‘I get up and move around I put my laptop into a standing position. It’s a constant negotiation.
‘If I’ve spent two or three hours in a car getting into London it’s pretty tough. It’s like your hips seize and you have flashes of moments when you think, “I can’t move”.
‘When I’m in bed, of course if you do fall asleep you’re probably lying in a pretty stationary position, and sometimes I struggle to get that first movement out of my body.
‘I use a long hot water bottle and it’s perfect because it goes right across my hips and it’s been like a revelation just warming up the muscle.
Honest: The mother-of-four, who took part in Celebrity SAS: Who Dares Wins last year, said it was difficult to take in the news about a prospect hip replacement as it was a ‘sign that my body is falling apart’ (pictured August 2021)
‘Nobody likes to lose sleep it’s so debilitating. I go through periods of time when it’s pretty horrendous.’
As well as the hot water bottle she also uses a knee pillow, both designed by Arthr, a company specialising in products for those with arthritis.
‘I have been sleeping with a pillow between my knees for a number of years now,’ she said.
‘If I was going away on a trip, I’ve been in hotel rooms folding towels. I will be in absolute agony even if I lie down on the sofa and don’t have a little something between my legs.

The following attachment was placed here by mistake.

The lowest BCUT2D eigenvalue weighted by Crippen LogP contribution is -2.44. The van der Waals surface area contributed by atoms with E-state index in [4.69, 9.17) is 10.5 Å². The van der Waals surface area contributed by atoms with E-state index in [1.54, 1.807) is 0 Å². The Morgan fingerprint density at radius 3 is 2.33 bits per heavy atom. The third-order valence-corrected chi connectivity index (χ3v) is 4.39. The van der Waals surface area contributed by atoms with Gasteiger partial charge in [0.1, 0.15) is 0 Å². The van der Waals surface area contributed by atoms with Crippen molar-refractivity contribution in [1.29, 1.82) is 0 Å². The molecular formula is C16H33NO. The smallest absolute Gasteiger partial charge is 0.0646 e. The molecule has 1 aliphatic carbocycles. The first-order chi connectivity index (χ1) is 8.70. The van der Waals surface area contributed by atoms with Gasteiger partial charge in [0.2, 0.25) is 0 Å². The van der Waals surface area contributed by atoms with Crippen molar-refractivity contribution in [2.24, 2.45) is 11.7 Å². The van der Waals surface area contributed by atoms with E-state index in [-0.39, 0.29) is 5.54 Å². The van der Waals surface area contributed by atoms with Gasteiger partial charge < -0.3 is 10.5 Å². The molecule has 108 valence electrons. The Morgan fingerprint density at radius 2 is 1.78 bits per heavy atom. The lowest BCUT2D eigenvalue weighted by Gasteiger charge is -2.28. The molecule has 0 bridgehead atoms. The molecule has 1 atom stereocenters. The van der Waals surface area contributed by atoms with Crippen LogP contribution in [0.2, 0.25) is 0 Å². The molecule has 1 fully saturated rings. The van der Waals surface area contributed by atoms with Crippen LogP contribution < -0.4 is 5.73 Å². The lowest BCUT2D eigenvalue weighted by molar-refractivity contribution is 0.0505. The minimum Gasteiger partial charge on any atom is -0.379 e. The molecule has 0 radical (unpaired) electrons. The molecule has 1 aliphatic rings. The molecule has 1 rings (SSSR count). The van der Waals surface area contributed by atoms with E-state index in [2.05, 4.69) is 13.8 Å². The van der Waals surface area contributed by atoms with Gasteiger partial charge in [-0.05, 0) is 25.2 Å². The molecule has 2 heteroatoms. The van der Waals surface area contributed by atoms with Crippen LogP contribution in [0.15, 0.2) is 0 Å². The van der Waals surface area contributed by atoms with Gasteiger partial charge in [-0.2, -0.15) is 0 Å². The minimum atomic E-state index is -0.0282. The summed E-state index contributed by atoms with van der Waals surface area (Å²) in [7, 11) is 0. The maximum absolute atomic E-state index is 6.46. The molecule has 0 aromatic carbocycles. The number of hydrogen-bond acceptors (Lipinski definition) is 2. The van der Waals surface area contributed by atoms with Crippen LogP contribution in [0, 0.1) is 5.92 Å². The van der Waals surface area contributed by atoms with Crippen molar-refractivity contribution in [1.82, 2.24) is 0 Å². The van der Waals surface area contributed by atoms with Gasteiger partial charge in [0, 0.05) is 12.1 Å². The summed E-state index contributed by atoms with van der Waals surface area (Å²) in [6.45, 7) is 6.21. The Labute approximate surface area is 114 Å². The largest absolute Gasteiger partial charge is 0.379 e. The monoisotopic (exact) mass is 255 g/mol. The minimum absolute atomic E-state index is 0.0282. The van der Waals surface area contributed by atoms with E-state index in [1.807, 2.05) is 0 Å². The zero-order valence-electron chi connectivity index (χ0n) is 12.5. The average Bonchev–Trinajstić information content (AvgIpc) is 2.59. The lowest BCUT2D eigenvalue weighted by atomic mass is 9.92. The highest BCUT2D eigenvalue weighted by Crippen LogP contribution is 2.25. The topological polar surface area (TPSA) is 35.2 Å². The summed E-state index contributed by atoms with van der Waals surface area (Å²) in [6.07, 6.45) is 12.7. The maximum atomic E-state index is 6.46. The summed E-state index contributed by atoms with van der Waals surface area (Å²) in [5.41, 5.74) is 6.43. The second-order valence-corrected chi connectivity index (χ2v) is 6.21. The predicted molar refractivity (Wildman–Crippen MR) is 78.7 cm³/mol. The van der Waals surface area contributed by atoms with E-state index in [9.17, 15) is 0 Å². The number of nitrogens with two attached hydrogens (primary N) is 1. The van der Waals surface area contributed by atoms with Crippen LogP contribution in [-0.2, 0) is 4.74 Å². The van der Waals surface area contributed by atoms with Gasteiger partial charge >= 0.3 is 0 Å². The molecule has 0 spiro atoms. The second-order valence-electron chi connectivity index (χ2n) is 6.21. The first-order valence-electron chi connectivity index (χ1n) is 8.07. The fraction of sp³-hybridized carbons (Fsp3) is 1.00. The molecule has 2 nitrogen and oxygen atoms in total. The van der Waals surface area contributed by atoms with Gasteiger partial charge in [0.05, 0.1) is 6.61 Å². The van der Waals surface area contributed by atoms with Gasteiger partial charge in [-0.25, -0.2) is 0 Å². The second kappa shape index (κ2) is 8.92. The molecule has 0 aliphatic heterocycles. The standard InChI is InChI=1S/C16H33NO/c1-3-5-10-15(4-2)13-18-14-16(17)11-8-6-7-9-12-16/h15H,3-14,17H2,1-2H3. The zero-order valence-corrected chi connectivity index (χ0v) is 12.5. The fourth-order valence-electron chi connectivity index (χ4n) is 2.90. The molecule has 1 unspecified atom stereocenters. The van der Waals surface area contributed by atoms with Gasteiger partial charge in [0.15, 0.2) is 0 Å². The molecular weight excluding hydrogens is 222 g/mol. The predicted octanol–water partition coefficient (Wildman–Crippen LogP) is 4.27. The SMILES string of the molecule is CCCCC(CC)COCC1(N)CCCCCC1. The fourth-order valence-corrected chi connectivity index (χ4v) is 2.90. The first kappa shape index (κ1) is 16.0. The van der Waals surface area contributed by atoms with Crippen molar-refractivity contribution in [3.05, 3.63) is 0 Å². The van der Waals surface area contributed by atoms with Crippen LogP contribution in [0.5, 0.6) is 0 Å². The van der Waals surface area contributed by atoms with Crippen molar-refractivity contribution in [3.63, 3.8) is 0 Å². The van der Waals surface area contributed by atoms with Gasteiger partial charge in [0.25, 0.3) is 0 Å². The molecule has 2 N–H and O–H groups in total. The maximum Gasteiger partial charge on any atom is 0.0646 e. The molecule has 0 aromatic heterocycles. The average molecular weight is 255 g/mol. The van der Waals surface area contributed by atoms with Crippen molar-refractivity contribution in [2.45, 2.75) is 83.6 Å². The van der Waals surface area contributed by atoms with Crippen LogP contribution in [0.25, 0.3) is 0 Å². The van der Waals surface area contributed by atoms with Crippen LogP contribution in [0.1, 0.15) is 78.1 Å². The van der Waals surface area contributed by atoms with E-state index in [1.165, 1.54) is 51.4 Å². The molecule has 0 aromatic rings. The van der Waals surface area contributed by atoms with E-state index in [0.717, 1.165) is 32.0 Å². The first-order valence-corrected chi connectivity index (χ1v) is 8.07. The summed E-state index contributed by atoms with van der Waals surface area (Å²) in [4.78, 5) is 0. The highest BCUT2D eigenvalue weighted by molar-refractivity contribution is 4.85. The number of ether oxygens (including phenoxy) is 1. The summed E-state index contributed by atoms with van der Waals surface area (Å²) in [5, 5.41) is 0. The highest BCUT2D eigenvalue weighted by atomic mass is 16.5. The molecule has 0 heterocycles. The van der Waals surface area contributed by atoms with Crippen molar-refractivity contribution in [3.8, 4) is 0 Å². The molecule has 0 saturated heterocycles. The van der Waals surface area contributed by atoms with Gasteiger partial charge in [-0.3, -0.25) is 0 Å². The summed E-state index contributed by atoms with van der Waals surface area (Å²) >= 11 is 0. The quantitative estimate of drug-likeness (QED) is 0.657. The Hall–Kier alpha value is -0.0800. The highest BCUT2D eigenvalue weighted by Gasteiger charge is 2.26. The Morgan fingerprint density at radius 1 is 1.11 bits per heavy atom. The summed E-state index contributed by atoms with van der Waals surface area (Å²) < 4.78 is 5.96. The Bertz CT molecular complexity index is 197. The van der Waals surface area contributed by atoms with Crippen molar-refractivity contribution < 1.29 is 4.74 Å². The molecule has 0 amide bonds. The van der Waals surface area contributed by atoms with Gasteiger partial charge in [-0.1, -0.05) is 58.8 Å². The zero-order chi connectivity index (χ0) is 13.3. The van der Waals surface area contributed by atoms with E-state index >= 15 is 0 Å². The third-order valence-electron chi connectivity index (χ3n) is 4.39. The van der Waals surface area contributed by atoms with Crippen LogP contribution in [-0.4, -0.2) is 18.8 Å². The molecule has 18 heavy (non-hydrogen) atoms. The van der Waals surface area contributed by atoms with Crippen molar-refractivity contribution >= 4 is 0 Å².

‘I just would never consider going to bed without a pillow between my legs. Maybe not the sexiest, but what can you do!’
The mother-of-four, who took part in Celebrity SAS: Who Dares Wins last year, said she is ‘nearing’ needing a hip replacement.
She said it was difficult to take in the news as it was a ‘sign that my body is falling apart.
‘I’ve got a couple of friends who have had hip replacements and they’re a bit older than me and I just thought that’s not really something I want to be contemplating already.
‘It definitely was one of those things where you go ‘it’s a slippery slope to old age’.
Open: ‘For me it was a bit of fear and panic because you just think it’s not really something you can halt. This is a sign that my body is falling apart,’ she admitted (pictured May 2021)
‘Mobility is something we really value and I certainly do as someone who is active, I’m up and about doing things all the time, whether it’s gardening or walking.